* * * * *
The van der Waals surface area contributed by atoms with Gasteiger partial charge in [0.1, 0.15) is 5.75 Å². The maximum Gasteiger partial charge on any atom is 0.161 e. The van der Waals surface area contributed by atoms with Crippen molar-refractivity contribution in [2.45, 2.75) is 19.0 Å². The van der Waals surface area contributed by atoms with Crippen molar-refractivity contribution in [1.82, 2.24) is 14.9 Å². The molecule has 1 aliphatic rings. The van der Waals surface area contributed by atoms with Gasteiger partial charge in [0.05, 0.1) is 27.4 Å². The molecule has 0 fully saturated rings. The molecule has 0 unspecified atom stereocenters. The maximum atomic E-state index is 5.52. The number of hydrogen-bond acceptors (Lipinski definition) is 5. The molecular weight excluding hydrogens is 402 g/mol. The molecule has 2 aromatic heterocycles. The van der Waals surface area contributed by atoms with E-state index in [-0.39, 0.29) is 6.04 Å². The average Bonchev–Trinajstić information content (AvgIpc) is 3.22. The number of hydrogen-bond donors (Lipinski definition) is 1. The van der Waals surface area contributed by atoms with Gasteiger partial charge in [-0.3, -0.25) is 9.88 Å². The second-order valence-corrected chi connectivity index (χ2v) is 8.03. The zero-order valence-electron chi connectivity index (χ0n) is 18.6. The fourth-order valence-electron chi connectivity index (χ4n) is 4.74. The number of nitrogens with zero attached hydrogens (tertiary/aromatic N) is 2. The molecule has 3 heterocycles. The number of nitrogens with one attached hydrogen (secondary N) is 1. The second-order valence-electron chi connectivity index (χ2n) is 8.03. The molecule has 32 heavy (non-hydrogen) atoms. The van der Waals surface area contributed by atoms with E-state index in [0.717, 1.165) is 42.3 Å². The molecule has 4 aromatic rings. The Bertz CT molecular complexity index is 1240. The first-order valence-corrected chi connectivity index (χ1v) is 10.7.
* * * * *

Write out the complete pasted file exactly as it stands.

The van der Waals surface area contributed by atoms with Gasteiger partial charge in [0.1, 0.15) is 5.75 Å². The maximum Gasteiger partial charge on any atom is 0.161 e. The van der Waals surface area contributed by atoms with Crippen molar-refractivity contribution in [2.45, 2.75) is 19.0 Å². The van der Waals surface area contributed by atoms with Crippen molar-refractivity contribution in [1.82, 2.24) is 14.9 Å². The molecule has 1 aliphatic rings. The van der Waals surface area contributed by atoms with Gasteiger partial charge in [0.05, 0.1) is 27.4 Å². The molecule has 0 fully saturated rings. The molecule has 0 unspecified atom stereocenters. The maximum atomic E-state index is 5.52. The number of hydrogen-bond acceptors (Lipinski definition) is 5. The molecular weight excluding hydrogens is 402 g/mol. The molecule has 2 aromatic heterocycles. The van der Waals surface area contributed by atoms with E-state index in [-0.39, 0.29) is 6.04 Å². The average Bonchev–Trinajstić information content (AvgIpc) is 3.22. The number of hydrogen-bond donors (Lipinski definition) is 1. The van der Waals surface area contributed by atoms with Gasteiger partial charge in [-0.3, -0.25) is 9.88 Å². The second-order valence-corrected chi connectivity index (χ2v) is 8.03. The zero-order valence-electron chi connectivity index (χ0n) is 18.6. The fourth-order valence-electron chi connectivity index (χ4n) is 4.74. The number of nitrogens with zero attached hydrogens (tertiary/aromatic N) is 2. The molecule has 3 heterocycles. The number of nitrogens with one attached hydrogen (secondary N) is 1. The second-order valence-electron chi connectivity index (χ2n) is 8.03. The molecule has 32 heavy (non-hydrogen) atoms. The van der Waals surface area contributed by atoms with E-state index in [0.717, 1.165) is 42.3 Å². The molecule has 4 aromatic rings. The Bertz CT molecular complexity index is 1240. The first-order valence-corrected chi connectivity index (χ1v) is 10.7.